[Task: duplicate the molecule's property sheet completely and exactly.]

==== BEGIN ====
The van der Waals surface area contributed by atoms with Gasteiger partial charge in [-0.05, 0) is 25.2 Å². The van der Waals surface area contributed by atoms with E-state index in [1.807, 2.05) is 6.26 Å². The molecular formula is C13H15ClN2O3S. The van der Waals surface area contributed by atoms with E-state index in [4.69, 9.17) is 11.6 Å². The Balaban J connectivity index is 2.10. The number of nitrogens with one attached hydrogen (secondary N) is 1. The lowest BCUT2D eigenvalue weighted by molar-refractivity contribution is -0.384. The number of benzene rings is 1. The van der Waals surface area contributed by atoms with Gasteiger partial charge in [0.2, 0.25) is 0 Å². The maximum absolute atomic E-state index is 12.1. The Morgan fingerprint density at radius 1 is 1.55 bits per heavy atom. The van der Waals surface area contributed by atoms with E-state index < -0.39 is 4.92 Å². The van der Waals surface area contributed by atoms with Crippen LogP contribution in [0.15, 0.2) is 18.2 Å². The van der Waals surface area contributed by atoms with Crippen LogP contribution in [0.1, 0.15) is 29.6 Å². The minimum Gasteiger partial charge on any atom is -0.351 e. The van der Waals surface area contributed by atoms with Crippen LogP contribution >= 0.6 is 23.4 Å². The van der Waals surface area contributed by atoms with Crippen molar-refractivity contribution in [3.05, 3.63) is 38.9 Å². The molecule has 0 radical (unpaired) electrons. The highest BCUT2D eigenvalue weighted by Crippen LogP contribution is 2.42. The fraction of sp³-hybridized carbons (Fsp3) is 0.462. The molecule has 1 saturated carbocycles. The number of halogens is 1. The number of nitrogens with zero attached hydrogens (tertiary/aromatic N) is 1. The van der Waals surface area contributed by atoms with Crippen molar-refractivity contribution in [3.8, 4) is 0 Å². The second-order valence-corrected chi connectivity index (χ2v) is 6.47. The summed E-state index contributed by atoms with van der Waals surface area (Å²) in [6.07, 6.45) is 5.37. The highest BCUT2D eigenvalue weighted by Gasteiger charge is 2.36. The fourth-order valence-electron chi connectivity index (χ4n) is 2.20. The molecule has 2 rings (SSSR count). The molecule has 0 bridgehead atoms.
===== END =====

The van der Waals surface area contributed by atoms with Gasteiger partial charge in [-0.05, 0) is 25.2 Å². The van der Waals surface area contributed by atoms with E-state index in [1.807, 2.05) is 6.26 Å². The molecular formula is C13H15ClN2O3S. The van der Waals surface area contributed by atoms with E-state index in [4.69, 9.17) is 11.6 Å². The Balaban J connectivity index is 2.10. The number of nitrogens with one attached hydrogen (secondary N) is 1. The lowest BCUT2D eigenvalue weighted by molar-refractivity contribution is -0.384. The number of benzene rings is 1. The van der Waals surface area contributed by atoms with Gasteiger partial charge in [0.2, 0.25) is 0 Å². The maximum absolute atomic E-state index is 12.1. The Morgan fingerprint density at radius 1 is 1.55 bits per heavy atom. The van der Waals surface area contributed by atoms with E-state index < -0.39 is 4.92 Å². The van der Waals surface area contributed by atoms with Crippen LogP contribution in [0.15, 0.2) is 18.2 Å². The van der Waals surface area contributed by atoms with Crippen LogP contribution in [0.1, 0.15) is 29.6 Å². The minimum Gasteiger partial charge on any atom is -0.351 e. The van der Waals surface area contributed by atoms with Crippen LogP contribution >= 0.6 is 23.4 Å². The van der Waals surface area contributed by atoms with Crippen molar-refractivity contribution in [3.05, 3.63) is 38.9 Å². The molecule has 0 radical (unpaired) electrons. The highest BCUT2D eigenvalue weighted by Crippen LogP contribution is 2.42. The fraction of sp³-hybridized carbons (Fsp3) is 0.462. The molecule has 1 saturated carbocycles. The number of halogens is 1. The number of nitrogens with zero attached hydrogens (tertiary/aromatic N) is 1. The van der Waals surface area contributed by atoms with Crippen molar-refractivity contribution in [3.8, 4) is 0 Å². The second-order valence-corrected chi connectivity index (χ2v) is 6.47. The summed E-state index contributed by atoms with van der Waals surface area (Å²) in [6.07, 6.45) is 5.37. The highest BCUT2D eigenvalue weighted by Gasteiger charge is 2.36. The fourth-order valence-electron chi connectivity index (χ4n) is 2.20. The molecule has 2 rings (SSSR count). The molecule has 0 bridgehead atoms.